February 28, 2014

How to Assure Cash-Based Business Income Is Included in Your Divorce

Cash Income on Financial Affidavit in Florida


Divorce is complicated. We know that. But in the end, when the case is finalized, things will work their way into a new normal and life can be better. The challenge comes in getting to that point. For the spouse who has supported the bread-winner, usually the wife, though caring for a household and children, there are ways to make sure that she gets her fair share.

In an article for Forbes.com, Jeff Landers suggests several avenues to explore to see if your spouse's business might be hiding assets during divorce, namely cash.

Much of the service industry in the United States is conducted by cash transactions, even in Palm Beach County. Lunch at the bistro, piano lessons for your daughter, a groom for Fido, are just a few of the occupations that see a great deal of cash for services. So, if your spouse has a business that might be in this arena, he or she may not always claim the cash as income. This will most likely affect how a judge awards spousal support.

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Cash is easier to hide than transactions with a paper trail such as using checks or credit cards. So how can you find out if your spouse is hiding revenue from cash transactions?

Landers says, "Cash is often used to buy luxury items that can add significantly to a person’s net worth, without ever having been reported to the IRS as income."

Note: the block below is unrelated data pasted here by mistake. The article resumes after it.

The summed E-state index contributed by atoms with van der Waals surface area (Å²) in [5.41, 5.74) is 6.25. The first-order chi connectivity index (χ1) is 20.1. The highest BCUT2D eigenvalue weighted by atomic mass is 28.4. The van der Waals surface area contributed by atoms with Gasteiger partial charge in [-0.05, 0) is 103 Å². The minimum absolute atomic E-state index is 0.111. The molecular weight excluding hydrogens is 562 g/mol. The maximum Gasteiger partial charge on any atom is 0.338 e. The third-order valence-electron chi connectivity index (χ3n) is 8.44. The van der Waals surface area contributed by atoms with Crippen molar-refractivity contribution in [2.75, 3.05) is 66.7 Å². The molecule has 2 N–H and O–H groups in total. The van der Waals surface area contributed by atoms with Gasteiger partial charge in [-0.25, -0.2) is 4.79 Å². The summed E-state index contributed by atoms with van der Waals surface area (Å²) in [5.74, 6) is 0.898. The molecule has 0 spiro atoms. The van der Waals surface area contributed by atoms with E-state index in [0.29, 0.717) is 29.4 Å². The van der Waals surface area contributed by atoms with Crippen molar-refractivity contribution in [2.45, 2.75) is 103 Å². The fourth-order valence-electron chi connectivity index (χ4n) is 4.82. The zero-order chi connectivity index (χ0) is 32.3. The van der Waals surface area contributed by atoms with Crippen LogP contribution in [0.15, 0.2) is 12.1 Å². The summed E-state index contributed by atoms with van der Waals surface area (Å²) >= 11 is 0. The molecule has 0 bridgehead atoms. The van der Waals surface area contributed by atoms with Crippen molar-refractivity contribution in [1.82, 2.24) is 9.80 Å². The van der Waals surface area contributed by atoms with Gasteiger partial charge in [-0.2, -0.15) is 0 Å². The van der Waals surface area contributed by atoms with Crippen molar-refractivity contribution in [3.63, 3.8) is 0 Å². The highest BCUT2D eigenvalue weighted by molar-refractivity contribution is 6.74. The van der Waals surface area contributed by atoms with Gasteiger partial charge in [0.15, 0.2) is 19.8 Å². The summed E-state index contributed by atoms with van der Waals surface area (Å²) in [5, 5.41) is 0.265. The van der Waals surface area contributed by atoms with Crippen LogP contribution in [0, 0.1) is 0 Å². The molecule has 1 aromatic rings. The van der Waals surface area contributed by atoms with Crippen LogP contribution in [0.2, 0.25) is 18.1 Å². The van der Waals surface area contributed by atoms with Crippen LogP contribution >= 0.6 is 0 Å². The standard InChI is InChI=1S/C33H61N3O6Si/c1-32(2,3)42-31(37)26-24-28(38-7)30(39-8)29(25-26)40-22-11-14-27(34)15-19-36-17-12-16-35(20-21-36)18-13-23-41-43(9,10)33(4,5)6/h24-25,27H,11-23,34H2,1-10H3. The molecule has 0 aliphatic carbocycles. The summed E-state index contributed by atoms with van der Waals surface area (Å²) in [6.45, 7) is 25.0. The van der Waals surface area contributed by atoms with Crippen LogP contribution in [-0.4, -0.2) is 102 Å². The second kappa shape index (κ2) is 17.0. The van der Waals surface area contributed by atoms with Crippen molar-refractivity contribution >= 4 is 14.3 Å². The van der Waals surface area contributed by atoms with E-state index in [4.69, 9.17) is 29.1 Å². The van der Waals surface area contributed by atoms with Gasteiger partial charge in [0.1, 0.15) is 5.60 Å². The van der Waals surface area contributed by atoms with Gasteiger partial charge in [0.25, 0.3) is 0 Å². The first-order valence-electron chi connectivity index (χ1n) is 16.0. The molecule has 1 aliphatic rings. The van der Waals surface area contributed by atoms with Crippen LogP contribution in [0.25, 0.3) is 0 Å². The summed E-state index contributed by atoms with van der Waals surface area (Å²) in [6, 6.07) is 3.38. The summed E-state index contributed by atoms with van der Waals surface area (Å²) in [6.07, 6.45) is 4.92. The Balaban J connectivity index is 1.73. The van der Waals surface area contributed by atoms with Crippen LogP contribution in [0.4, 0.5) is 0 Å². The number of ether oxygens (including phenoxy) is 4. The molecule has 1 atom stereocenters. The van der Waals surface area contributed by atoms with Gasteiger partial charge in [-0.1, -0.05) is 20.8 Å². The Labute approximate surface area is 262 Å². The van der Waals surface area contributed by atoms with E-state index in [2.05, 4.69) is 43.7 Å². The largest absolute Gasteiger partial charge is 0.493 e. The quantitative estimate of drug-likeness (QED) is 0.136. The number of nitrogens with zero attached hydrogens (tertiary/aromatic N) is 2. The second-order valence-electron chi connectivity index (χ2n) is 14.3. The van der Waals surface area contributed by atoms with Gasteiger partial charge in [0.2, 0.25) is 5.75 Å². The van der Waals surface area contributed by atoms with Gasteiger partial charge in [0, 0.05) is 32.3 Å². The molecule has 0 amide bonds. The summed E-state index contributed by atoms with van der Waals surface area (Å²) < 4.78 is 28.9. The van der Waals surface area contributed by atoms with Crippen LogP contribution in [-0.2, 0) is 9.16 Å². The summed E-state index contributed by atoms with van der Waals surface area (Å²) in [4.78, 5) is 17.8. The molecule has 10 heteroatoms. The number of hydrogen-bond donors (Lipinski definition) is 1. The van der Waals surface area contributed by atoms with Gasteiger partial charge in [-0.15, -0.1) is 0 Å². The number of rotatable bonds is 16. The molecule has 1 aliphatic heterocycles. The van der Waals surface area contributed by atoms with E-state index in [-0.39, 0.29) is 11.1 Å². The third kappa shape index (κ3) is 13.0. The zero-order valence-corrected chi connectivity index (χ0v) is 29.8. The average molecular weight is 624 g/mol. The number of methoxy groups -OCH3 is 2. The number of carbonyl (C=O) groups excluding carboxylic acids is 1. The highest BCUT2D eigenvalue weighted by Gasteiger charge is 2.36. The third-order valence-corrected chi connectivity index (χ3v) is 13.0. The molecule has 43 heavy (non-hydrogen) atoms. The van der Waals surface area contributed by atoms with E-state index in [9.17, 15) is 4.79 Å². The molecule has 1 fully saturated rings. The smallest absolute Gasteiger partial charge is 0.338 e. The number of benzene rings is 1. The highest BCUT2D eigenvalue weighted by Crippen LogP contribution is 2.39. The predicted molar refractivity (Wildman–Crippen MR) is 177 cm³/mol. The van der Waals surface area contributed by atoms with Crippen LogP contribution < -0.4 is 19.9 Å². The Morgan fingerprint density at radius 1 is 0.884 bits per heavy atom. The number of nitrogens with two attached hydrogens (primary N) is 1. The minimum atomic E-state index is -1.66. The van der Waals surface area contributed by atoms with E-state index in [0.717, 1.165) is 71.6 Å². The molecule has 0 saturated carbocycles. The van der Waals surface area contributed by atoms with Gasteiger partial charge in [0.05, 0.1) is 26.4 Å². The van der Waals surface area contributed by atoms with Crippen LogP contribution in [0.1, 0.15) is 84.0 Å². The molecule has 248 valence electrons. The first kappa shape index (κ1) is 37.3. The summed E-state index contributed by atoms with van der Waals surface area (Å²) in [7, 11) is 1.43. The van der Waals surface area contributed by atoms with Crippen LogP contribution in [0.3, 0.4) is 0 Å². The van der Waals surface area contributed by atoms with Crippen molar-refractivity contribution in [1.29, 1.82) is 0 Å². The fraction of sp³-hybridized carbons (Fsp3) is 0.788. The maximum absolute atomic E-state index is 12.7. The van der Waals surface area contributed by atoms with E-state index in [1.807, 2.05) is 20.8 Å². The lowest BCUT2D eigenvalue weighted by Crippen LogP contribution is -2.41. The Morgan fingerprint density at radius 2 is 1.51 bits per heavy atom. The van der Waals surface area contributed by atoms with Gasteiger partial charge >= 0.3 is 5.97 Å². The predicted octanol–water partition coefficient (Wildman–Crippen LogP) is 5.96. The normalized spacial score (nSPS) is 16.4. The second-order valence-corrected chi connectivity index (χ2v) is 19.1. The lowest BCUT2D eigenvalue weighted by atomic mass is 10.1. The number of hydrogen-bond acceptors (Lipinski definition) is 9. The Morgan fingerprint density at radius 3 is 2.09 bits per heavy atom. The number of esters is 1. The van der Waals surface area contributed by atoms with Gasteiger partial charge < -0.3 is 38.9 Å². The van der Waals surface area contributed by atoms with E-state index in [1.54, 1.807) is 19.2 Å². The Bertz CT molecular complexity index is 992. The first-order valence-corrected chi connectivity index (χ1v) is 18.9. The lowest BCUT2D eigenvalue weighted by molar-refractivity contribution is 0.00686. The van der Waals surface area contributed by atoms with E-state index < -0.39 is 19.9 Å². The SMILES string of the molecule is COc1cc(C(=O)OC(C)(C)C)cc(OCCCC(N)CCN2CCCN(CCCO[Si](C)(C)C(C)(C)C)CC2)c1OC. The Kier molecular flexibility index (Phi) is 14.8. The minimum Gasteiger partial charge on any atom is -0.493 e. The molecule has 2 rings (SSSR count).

By understanding your spouse's business and how it is transacted, it may show an unexplained increase in net worth. But to discern the truth, hire a forensic accountant to complete a thorough Lifestyle Analysis. He or she may show that the standard of living is disproportionately high compared to the actual income shown on the books.

Besides understanding his business, simply paying attention to spending habits and other behaviors may help identify a problem. "During the marriage, there may have been a time when cash was paid for items in [your] presence. . . and the owner may have even bragged about this particular shortcut “saving” money on taxes," says Landers.

If this happened during your marriage, it seems likely that your spouse may try to continue during dissolution of marriage proceedings.

If you are concerned that he or she might be, consult a professional today.

 

Board Certified Marital and Family Law Attorney Charles D. Jamieson understands that divorce is an extremely sensitive and important issue. Thanks to extensive experience and a focus on open communication, Attorney Jamieson adeptly addresses the complex issues surrounding dissolution of marriage while delivering excellent personal service. To discuss divorce in Florida, please contact The Law Firm of Charles D. Jamieson, P.A.The Law Firm of Charles D. Jamieson, P.A. or call 561-478-0312. 

Image courtesy of posterize/ FreeDigitalPhotos.net

 

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